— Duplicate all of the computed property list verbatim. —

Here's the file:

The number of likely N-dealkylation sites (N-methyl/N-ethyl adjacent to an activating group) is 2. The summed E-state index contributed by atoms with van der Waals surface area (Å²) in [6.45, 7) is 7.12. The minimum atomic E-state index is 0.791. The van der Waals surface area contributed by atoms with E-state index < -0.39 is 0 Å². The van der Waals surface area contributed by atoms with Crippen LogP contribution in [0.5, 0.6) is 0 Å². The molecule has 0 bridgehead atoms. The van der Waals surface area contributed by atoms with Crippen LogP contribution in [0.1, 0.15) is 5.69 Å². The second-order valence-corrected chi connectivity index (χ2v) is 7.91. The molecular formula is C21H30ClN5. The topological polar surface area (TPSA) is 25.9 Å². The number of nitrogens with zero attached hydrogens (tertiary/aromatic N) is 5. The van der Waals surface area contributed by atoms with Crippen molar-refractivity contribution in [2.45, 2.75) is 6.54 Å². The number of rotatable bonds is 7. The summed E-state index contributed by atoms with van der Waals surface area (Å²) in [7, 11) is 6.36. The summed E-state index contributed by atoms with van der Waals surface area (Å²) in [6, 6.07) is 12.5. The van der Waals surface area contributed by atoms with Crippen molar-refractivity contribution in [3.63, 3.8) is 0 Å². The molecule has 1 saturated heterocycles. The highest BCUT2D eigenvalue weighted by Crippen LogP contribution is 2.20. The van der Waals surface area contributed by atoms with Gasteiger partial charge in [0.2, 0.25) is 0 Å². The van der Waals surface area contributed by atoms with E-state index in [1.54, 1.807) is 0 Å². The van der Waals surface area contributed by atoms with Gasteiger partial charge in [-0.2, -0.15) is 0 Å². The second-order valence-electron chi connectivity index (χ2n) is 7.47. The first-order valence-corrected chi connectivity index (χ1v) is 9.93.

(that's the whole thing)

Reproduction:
The number of likely N-dealkylation sites (N-methyl/N-ethyl adjacent to an activating group) is 2. The summed E-state index contributed by atoms with van der Waals surface area (Å²) in [6.45, 7) is 7.12. The minimum atomic E-state index is 0.791. The van der Waals surface area contributed by atoms with E-state index < -0.39 is 0 Å². The van der Waals surface area contributed by atoms with Crippen LogP contribution in [0.5, 0.6) is 0 Å². The molecule has 0 bridgehead atoms. The van der Waals surface area contributed by atoms with Crippen LogP contribution in [0.1, 0.15) is 5.69 Å². The second-order valence-corrected chi connectivity index (χ2v) is 7.91. The molecular formula is C21H30ClN5. The topological polar surface area (TPSA) is 25.9 Å². The number of nitrogens with zero attached hydrogens (tertiary/aromatic N) is 5. The van der Waals surface area contributed by atoms with Crippen molar-refractivity contribution in [2.45, 2.75) is 6.54 Å². The number of rotatable bonds is 7. The summed E-state index contributed by atoms with van der Waals surface area (Å²) in [7, 11) is 6.36. The summed E-state index contributed by atoms with van der Waals surface area (Å²) in [6, 6.07) is 12.5. The van der Waals surface area contributed by atoms with Crippen molar-refractivity contribution in [3.63, 3.8) is 0 Å². The molecule has 1 saturated heterocycles. The highest BCUT2D eigenvalue weighted by Crippen LogP contribution is 2.20. The van der Waals surface area contributed by atoms with Gasteiger partial charge in [0.2, 0.25) is 0 Å². The van der Waals surface area contributed by atoms with E-state index in [1.54, 1.807) is 0 Å². The van der Waals surface area contributed by atoms with Gasteiger partial charge in [-0.2, -0.15) is 0 Å². The second-order valence-electron chi connectivity index (χ2n) is 7.47. The first-order valence-corrected chi connectivity index (χ1v) is 9.93.